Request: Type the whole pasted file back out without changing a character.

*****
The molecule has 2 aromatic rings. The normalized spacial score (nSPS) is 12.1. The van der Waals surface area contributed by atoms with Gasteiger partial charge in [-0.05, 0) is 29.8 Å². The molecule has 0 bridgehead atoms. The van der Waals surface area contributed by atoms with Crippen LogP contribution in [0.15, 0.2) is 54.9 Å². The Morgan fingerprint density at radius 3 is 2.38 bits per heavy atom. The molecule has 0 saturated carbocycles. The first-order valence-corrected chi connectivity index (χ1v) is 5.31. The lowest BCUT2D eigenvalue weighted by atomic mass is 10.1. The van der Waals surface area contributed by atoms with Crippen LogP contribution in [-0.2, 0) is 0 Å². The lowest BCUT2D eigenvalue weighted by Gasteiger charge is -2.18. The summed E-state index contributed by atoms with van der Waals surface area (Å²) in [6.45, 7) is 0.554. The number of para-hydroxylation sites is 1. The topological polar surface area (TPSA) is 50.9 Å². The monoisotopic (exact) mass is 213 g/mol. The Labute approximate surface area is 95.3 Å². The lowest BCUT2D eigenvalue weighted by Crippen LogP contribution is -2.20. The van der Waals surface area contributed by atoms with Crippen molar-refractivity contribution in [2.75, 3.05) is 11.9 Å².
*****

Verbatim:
The molecule has 2 aromatic rings. The normalized spacial score (nSPS) is 12.1. The van der Waals surface area contributed by atoms with Gasteiger partial charge in [-0.05, 0) is 29.8 Å². The molecule has 0 bridgehead atoms. The van der Waals surface area contributed by atoms with Crippen LogP contribution in [0.15, 0.2) is 54.9 Å². The Morgan fingerprint density at radius 3 is 2.38 bits per heavy atom. The molecule has 0 saturated carbocycles. The first-order valence-corrected chi connectivity index (χ1v) is 5.31. The lowest BCUT2D eigenvalue weighted by atomic mass is 10.1. The van der Waals surface area contributed by atoms with Crippen LogP contribution in [-0.2, 0) is 0 Å². The lowest BCUT2D eigenvalue weighted by Gasteiger charge is -2.18. The summed E-state index contributed by atoms with van der Waals surface area (Å²) in [6.45, 7) is 0.554. The number of para-hydroxylation sites is 1. The topological polar surface area (TPSA) is 50.9 Å². The monoisotopic (exact) mass is 213 g/mol. The Labute approximate surface area is 95.3 Å². The lowest BCUT2D eigenvalue weighted by Crippen LogP contribution is -2.20. The van der Waals surface area contributed by atoms with Crippen molar-refractivity contribution in [2.75, 3.05) is 11.9 Å².